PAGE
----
The BBC is to launch MyBBCPlayer, a new on-demand service that allows licence-fee payers to download TV programmes online.
Delivering a speech at the Edinburgh International TV Festival, Mark Thompson, director-general of the BBC, unveiled plans for MyBBCPlayer to be launched from 2006, calling the next decade "a decade of on-demand".
The service will feature a host of content such as on-demand versions of BBC programmes from the previous seven days and an "ever-expanding" proportion of the BBC archive. The player will also include live feeds of BBC One and BBC Two.
The corporation will partner with online sites Google and Autonomy to develop the sites.
Thompson argued that on-demand services will improve public value in the increasing uncertainty about the future of public service broadcasting and the corporation securing its licence fee.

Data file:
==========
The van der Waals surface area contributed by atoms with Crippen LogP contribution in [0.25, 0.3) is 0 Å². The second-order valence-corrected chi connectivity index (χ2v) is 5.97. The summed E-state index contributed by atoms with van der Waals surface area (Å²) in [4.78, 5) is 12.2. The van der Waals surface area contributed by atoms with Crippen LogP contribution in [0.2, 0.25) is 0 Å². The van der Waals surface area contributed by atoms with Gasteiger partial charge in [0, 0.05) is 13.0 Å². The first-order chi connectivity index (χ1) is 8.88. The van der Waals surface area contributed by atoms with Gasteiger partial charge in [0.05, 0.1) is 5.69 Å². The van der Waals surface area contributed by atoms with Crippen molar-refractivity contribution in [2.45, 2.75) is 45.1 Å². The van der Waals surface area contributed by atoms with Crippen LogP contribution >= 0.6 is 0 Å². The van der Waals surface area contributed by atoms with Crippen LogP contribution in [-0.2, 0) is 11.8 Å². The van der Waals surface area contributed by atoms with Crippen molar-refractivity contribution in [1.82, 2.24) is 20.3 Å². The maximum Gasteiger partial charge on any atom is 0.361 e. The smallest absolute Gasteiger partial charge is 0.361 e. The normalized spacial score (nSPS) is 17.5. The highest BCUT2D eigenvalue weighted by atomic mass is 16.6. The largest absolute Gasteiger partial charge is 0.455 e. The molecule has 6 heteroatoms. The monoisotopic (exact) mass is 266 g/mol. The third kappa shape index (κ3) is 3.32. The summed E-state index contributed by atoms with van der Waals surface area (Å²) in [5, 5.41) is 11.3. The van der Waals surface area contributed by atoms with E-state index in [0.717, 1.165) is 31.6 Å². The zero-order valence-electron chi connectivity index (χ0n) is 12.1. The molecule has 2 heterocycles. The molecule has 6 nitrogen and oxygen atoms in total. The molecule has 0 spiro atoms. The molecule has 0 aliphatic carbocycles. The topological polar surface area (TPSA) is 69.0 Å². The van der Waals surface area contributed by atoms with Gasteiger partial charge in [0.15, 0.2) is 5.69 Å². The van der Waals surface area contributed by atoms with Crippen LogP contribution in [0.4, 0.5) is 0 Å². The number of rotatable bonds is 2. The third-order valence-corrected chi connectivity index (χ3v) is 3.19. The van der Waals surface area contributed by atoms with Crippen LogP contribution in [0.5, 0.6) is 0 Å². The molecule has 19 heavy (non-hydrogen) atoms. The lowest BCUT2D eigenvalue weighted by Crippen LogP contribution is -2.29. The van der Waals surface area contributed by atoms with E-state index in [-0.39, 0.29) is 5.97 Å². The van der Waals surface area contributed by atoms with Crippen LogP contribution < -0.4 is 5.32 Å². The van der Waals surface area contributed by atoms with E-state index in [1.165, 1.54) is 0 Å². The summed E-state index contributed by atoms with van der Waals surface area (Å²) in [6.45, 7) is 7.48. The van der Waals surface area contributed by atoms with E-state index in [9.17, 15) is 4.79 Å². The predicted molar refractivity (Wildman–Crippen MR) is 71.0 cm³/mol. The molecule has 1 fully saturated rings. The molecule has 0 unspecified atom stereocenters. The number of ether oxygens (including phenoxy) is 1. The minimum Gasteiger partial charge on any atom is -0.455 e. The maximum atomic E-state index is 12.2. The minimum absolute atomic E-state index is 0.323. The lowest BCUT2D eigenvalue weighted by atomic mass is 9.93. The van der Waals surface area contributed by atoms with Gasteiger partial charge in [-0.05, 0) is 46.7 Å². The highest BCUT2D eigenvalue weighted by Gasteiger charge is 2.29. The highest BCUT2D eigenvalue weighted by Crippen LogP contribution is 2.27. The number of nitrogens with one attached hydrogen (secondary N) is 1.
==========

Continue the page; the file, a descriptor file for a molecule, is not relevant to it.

"I accept the premise that if the BBC remains nothing more than a traditional TV and radio broadcaster, then we probably won't deserve or get licence-fee funding beyond 2016," he said.
Thompson said that the country could only arrive at a digital Britain when every household has access not just to digital television, but also to rich and interactive on-demand services.
"That's when the real gains in public value -- in educational potential, in civic connectivity, in user-based creativity, in the opening up of resources like the BBC's amazing archive -- that's when the real gains kick in," he said.
Thompson plans to launch the MyBBCPlayer by the end of 2006, subject to approval.
Return to internet news headlines
View Internet News Archive